BRIDGE TO INDIA understands that based on the rooftop solar target of 40 GW of by 2022, the Ministry of New and Renewable Energy (MNRE) is in advanced stages of working on a central government supported sub-target of 10 GW for rooftop and other small grid-connected solar projects by 2018. This is expected to further be divided into yearly targets of 2 GW, 4 GW and 4 GW for the three years.
- The subsidy mechanism is expected to be replaced by an interest rate subvention scheme
- BRIDGE TO INDIA hopes that quality of new projects is not adversely impacted by aggressive plans
- Though some detail has started emerging on how the overall 100 GW target may be achieved, but market is still waiting for a coherent roadmap for the sector
And although the MNRE has recently approved capital subsidy allocation for around 300 MW of rooftop projects being planned by SECI, state nodal agencies and institutions such DMRC and IOCL (refer), we believe that it is in favor of completely scrapping the subsidy scheme. This step is being influenced by the inputs received during the stakeholder meeting organized by MNRE on 19th March 2015 (refer). The subsidy mechanism is expected to be replaced by an interest rate subvention scheme although it may take some time before that is finalized. As part of the interest rate subvention scheme, the MNRE is planning to reduce effective interest rate for rooftop solar projects to around 8.5% p.a. helping to reduce the levelized cost by around 10%. The MNRE is already believed to have received funding interest of EUR1 billion from kfW, USD 500 million from Asian Development Bank and USD 500 million from the World Bank. If this goes through, this should be enough to provide debt to around 2.5 GW of rooftop solar (or 25% of the 10 GW target by 2018). Our understanding is that the USD 500 million funding from World Bank is likely to be restricted to sale of power (or RESCO/OPEX) projects.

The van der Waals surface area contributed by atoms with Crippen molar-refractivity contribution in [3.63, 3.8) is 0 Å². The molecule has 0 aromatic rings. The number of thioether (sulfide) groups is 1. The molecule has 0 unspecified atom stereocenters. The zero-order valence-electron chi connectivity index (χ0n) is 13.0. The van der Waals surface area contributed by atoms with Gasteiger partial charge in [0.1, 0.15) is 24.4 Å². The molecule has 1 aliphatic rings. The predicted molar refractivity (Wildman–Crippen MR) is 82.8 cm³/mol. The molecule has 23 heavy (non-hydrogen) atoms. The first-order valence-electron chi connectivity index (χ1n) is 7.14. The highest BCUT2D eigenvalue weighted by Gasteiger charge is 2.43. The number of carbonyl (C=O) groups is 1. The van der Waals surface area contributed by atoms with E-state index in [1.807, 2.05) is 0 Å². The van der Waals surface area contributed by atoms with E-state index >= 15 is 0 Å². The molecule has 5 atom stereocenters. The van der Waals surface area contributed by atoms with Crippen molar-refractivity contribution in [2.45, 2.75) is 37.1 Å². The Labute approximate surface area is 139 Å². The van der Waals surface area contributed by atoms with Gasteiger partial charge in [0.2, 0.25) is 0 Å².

These targets are very ambitious from a short-term capacity ramp up perspective. Until now, India has been adding only around 50 MW of rooftop solar a year. Going from these numbers to 2 GW of new capacity addition in 1 year sounds implausible as there is simply not enough execution capacity (trained manpower, distribution network, financing) in the sector. By rushing through with such aggressive plans, we hope that quality of new projects is not adversely impacted.
The good news is that some detail has slowly started emerging on how the overall 100 GW target for 2022 may be achieved. The central government has already announced plans to develop 15 GW of utility scale projects by 2019. The bad news is that most of the new announcements seem to be ad-hoc. The market is still waiting for a larger coherent roadmap for the sector and an understanding of where and how these pieces of policy will eventually fit in.